FTA Ireland work tirelessly on behalf of our diverse membership. The work FTA Ireland do on our members behalf is presented to the Freight Council on a quarterly basis. It is here where members have the opportunity to meet FTA Ireland staff and network with other members. It is also the place where members can highlight the issues affecting their industry.
The complexity of the issues faced by traders in the post Brexit world in getting goods to market cannot and should not be underestimated. The Brexit referendum took place in the UK on Thursday 23 June 2016, Article 50 was signed by the British Prime Minister Theresa May on Wednesday 29 March 2017, triggering the two year count down to 29 of March 2019. Negotiations have been ongoing between a UK and EU delegation (representing the remaining 27 countries commonly known as the EU27). The core objective of the negotiations has been to deal with the withdrawal agreement and the terms upon which the UK could exit the EU in an orderly manner. This is acknowledged as very important for both the UK and the EU. As per the terms of the process it is only once the UK become a third country, that is, ratify the withdrawal agreement that future trade negotiations can take place.
The Brexit deadline has been extended three times first to the 12th of April 2019 and then until the 31 October 2019 11pm. The final extension is until the 31st of January 2020 unless the withdrawal agreement gets ratified by both sides before then. Thes extra delays meant prolonged uncertainty for industry, and that some of the contingency plans developed will have represented a cost – with no or little benefit. However the extra time can also be seen as a chance to improve processes that were far from being optimal.
Following the general election in the UK and the newly formed Conservative Majority Government it now seems likely that the Withdrawal agreement will be ratified in the House of Commons to pave the way for the UK to leave the EU on the 31st of January 2020. Given the complexity of the next phase and the importance of achieving a ‘comprehensive’ free trade agreement the UK Government are hell bent of achieving this within 11months (by the 31st of December 2020) and have outlined that they will not be requesting to extend the transition period. This will add uncertainty for business as we could face a cliff edge again on the 31st of December 2020, if like most observers attaining this comprehensive free trade agreement within such a short period of time seems very unlikely.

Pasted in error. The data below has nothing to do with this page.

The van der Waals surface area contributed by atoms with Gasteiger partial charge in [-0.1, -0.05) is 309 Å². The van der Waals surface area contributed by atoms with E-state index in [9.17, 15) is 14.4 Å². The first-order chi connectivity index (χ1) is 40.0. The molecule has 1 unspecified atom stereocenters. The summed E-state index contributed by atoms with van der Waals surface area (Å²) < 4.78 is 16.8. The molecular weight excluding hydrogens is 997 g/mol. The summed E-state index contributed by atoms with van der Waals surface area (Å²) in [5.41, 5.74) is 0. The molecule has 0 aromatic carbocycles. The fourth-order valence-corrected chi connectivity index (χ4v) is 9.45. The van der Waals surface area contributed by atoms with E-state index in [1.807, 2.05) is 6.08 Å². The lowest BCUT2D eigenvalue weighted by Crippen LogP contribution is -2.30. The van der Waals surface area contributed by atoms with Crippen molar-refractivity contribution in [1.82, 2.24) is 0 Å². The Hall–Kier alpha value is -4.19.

We would like to reiterate the importance of having a developed contingency plan and the importance of sharing and communicating it with your clients and sub-contractors. High levels of communication and collaboration within the supply chain is critical for comprehensive preparedness.
FTA Ireland Briefing notes relating to Brexit are contained in the side panel of this page. For more information on Brexit related issues please contact Aidan Flynn on email@example.com or phone 01 8447516.
- Integrated Contingency Plans?
- Work with supply chain on Brexit Solutions
- Compliance Standards – more risk from UK enforcement?
- Registered for EORI?
- Customs Agents – Customs Software for declarations
- Route Planning – reviewed and options
- Landbridge – knowledge of potential delays
- Common Transit Convention
- Authorised consignor
- Authorised consignee
- Common Transit Convention
- Upskilling & Training provided for Drivers
- Driver licence checks
- Transport Manager CPC Check